“His record is amazing at the moment, so he’ll take his place and the assumption is that Pat does play. So, you’ve got Cummins, [Mitchell] Starc and Boland, with [Cameron] Green and [Nathan] Lyon to support around that.”

With the bat, Marnus Labuschagne looks to continue his sublime form against the country of his birth after scoring 502 runs at an average of over 167 against West Indies, while Steve Smith is ready to test his revamped technique against a fearsome bowling attack.

Smith, who stepped in to captain Australia with Cummins ruled out, has a relatively meagre record against South Africa, averaging 41.53 from nine Tests.

Marnus Labuschagne is in excellent form ahead of his first-ever Test clash against the country of his birth

“They’re a really good attack so it will be a really good challenge for our batters. Hopefully we can continue the way we've started the summer,” he said.

“South Africa are the one team that have bowled pretty well to me in the past; my record’s probably not as good against them as some of the others.

“I feel in a good place, I feel like I’m batting nicely. I’m looking forward to it.”

South Africa are ranked second in the World Test Championship, behind Australia, and possess an attack that looks suited to Australian wickets conductive to fast bowling.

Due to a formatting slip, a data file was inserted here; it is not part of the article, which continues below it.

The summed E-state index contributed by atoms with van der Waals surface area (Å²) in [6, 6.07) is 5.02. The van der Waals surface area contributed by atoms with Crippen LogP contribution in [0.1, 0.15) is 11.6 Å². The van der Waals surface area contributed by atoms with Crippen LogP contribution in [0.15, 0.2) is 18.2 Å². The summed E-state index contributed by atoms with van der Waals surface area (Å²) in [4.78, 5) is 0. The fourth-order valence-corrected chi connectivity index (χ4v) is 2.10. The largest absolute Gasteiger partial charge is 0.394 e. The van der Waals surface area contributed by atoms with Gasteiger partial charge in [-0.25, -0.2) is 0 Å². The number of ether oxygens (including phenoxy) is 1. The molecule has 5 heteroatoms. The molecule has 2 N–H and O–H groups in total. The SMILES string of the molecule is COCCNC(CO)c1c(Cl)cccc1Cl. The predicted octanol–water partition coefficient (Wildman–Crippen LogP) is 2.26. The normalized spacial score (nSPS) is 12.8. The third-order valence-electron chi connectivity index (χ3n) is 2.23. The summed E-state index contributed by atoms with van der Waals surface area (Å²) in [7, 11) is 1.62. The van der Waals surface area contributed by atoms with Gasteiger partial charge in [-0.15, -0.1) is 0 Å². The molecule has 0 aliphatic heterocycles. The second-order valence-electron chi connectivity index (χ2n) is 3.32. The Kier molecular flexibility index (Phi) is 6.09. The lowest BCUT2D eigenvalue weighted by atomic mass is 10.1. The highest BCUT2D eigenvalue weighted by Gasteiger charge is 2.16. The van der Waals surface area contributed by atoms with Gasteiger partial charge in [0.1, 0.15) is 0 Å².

Rabada could spearhead a four-man pace attack with Anrich Nortje, Lungi Ngidi and left-armer Marco Jansen, with spinner Keshav Maharaj also in contention after recovering from a groin injury.

The battle between Labuschagne, Smith and the South African pace cartel should make for compelling viewing as the top two batters in Test cricket, who have displayed fallibilities against express pace, face a trial by fire.

Anrich Nortje is one of the fastest bowlers in world cricket

Rabada and Ngidi combined to take eight wickets against a Cricket Australia XI in a drawn warm-up match in Brisbane and bowling coach Charl Langeveldt praised the pair ahead of the opener.

“KG has had a brilliant season for us so far. He bowled well,” he said. “Lungi has always been good and can swing the ball. Sometimes the conditions overhead in Brisbane [mean] it does swing.

“In Brisbane, they also leave a lot of grass on the wicket to start the game off, so that plays into our favour day one or day two. I think our lengths were the key. We were a lot fuller. If you bowl short, it looks good but is not going to get you the rewards.”

Captain Dean Elgar, Kyle Verreynne and Rassie van der Dussen all found form, but concerns remain about the brittleness of their batting. Not one of their batters averages above 40 and they were consistently exposed in England over the summer.

One thousand and twenty-nine days after Sandpapergate, Australia face South Africa once again in a Test series. As the cold snap continues to bite, settle in for the resumption of a combustible sporting rivalry that never disappoints.

Watch the first Test between Australia and South Africa from 12.15am on Saturday 17 December on BT Sport 1.